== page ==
Does my GoPro Qualify as a Wearable Device?

Is this small camera a wearable?
Is this small camera a wearable?

Last week I attended a Wearables Design Jam organized by Ultan (@ultan) from the Oracle UX team (a future post is coming on the event) and since then I have been thinking about what makes a successful wearable device.  The most successful devices in the marketplace seem to be the fitness trackers and I have had great benefit from my fitbit, not least of all the inspiration for walking meetings.  A fitness tracker is not a new idea (I joke that a fitbit is just a $100 pedometer), but the wearable devices today make tracking your fitness so much easier.  No need to keep diaries of your activities, everything is there for you in a dashboard with all sorts of interesting analytics, goal setting, alerts etc.

The GoPro has similarities, it is a small personal camcorder with only memory, no tape and no screen for viewing, similar to the Flip camera which Cisco bought and then killed and many other cameras.  However it takes action videos really well, with very little effort and is pretty much indestructible so you can take it  anywhere.  They produce professional quality video and photos including time lapse videos, fast frame rates for smooth slow motion and have an ultra wide field of view so you rarely miss any action.  You can also attach them to your body, bike and other helmets, cars and of course surfboards. My model (Hero 3+ Black edition) has WiFi so I can control it from my iPhone or iPad and grab content from it easily, although that does drain the battery fast.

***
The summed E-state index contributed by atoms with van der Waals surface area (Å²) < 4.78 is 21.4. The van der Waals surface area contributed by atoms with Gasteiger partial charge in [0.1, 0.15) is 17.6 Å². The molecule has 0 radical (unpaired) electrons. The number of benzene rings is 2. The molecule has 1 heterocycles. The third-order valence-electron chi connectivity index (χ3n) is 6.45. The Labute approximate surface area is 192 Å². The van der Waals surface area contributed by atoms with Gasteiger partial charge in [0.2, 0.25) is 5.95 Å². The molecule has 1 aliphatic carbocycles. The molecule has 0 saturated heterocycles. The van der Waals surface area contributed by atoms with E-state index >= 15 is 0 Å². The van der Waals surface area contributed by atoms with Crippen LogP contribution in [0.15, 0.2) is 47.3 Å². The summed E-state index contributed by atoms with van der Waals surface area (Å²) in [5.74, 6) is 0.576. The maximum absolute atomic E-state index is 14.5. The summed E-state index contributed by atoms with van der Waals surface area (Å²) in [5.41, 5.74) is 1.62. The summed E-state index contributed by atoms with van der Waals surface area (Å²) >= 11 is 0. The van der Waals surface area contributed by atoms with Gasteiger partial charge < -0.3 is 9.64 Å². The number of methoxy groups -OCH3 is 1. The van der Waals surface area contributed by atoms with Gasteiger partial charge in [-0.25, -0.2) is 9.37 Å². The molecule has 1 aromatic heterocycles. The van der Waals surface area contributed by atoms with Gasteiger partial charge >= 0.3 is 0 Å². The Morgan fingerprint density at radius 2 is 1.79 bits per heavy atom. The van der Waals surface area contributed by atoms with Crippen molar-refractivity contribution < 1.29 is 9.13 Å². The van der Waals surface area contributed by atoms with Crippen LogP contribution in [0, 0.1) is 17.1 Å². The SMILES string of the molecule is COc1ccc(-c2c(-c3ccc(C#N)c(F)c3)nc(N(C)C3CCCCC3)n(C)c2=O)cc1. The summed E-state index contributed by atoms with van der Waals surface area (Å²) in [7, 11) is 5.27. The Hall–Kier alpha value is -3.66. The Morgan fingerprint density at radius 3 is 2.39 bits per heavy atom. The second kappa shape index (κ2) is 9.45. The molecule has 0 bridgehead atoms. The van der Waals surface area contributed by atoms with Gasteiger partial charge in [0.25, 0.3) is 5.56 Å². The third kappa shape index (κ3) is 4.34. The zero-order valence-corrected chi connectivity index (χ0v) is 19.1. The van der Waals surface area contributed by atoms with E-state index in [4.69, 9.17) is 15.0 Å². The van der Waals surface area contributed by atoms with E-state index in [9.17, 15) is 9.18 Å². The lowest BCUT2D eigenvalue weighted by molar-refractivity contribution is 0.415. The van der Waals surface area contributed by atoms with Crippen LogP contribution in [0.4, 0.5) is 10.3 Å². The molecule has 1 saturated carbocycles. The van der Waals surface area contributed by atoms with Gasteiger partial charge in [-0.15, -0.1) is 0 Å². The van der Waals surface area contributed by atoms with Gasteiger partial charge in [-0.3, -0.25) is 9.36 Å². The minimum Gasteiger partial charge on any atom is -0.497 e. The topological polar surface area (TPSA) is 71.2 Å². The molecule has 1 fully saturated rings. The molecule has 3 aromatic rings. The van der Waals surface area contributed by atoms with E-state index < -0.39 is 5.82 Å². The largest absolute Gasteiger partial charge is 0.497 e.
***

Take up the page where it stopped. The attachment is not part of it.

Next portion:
If you haven’t already seen it, you must check out the Time Lapse video I took with the GoPro of the Team USA Americas Cup yacht being installed at Oracle HQ.  This was around 9,000 photos taken over 50+ hours compressed into a 2 minute video.  I have also strapped it to my car to capture a journey down the highway 1, strapped it to the outside of my car, strapped it to a remote control car, strapped it to myself and my kids in a swimming pool, to my Son’s bike and to my daughter’s wheeled shoes.  Now I am trying to think of some enterprise applications of this amazing device, watch this space.

Finally, I’m embedding a shot from my car, especially for Jake (@jkuramot) who always likes to know how my car is doing, plus a few other interesting (IMHO) shots.

Good for 100 mph plus
Good for 100 mph plus

 

UPDATE (5/28/14):

I was reading a post from my colleague John Cartan this morning about his experience with the the Narrative Clip which is a smaller device, intended to be used for life logging.  It is worn all the time and captures a picture every 30 seconds.  The experience did not seem to be great, but I think a GoPro, altho a little bigger would be much better for this purpose.  I could imagine wearing it all day at a conference say, or in a series of meetings, brainstorming sessions etc. it would give a really good replay of events.  I will probably try some of this in the coming weeks, just to see how interesting it is.